(GWAVA: SPAM) Re: 9-11 Detentions
whoooo26505 at yahoo.com
Sun Apr 9 11:45:49 PDT 2006
What I said was that when students compare Gitmo to the Japanese detention, liberal professors fail students if they do not get the student to explore the foundation of the belief through a process of criticism commonly used for non-liberal beliefs. That you have shown us familiarity with Bruce Ackerman's writings is neither here nor there. That you know of particular game theorists with certain views does not excuse the responsibility of the professor to place a hypothetical threat scenario in the student's mind for purposes of exploring the moral implications of detention. This is a philosophical exercise, Mark. If reality exists as this scenario, is it moral; if it exists as this one, is it not? Then the student can go about life knowing the belief is contingent on a factual reality that may or may not be. In fact, we would want students to base moral claims upon assumptions about states of affairs so that as the gathering of more data changes the underlying factual
scenario, the student's moral claim will adjust as well.
As to wanting more oversight and defending the Democrats, that stuff was never the issue. You didn't catch what I said. The issue was how liberal professors can fail students who may be forming sloppy comparisons without challenging the foundation of those beliefs.
Mark Graber <mgraber at gvpt.umd.edu> wrote:
I confess to being somewhat puzzled by Professor Wilson's posts.
Consider points he claims liberals in the academy are not challenging.
"(1) that clandestine regime terror is not a new form of war that is
significantly dangerous in the new world;"
Well, Bruce Ackerman has a new book suggesting that new forms of terror
require distinct constitutional responses. I take this to be Mark
Tushnet's response as well, in several articles. I suspect a great many
liberals dispute the way in which many conservatives think terrorism is
a distinctive threat, but disputes over what kind of distinctive threat
are different than recognition of a distinctive threat.
"(2) that the new forms of counter-intelligence designed (by game
theory) to counteract the strengths of terror networks have little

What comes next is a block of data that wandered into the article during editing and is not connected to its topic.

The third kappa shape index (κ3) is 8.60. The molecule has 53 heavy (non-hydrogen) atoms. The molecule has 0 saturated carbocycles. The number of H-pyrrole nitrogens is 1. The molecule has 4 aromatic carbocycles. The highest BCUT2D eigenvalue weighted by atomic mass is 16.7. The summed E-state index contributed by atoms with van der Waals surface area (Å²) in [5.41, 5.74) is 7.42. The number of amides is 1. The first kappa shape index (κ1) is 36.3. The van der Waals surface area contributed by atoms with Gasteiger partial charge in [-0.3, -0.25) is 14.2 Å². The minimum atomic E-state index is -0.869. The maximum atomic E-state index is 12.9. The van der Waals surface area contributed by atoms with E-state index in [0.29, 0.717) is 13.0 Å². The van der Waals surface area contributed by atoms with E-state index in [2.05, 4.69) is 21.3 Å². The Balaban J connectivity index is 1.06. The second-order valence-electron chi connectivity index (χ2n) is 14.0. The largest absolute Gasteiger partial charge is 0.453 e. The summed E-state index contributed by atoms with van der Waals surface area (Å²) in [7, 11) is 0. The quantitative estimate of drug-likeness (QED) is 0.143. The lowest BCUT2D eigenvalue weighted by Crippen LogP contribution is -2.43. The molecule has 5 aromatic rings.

benefits compared to their costs;"
Whether these forms of counter-intelligence were designed by game
theorists seems unclear. And the game theorists I know do not endorse
them. But the crucial demand by many liberals is for more congressional
oversights. Hard to know whether what is going on has more benefits
than costs given the complete secrecy.
"(3) that the people being detained bear no relationship (either
informationally) to the actual attacks launched and being planned
against American and Western cities;
Some are, some are not. I think everyone agrees on this. The issue is
whether what is being done is adequately distinguishing threats from
people who were in the wrong place.
(4) that Republicans are actually using terror as an excuse to win
elections unfairly (the student probably believes this);
Well, Karl Rove has announced this.
(5) that the world that existed in the 1970s still exists today and Iraq
is just like Vietnam and Bush like Nixon.
I would not praise Bush that highly. See 1. No liberal academic that I
know of believe or teaches this.
Do students have simplistic views. Of course. Liberals students,
conservative students, and what ever. Do those of us who teach public
law have overly simplistic views on foreign policy. of course. But not
as simplistic as the above.
Mark A. Graber
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Dr. Sean Wilson, Esq.
Penn State University
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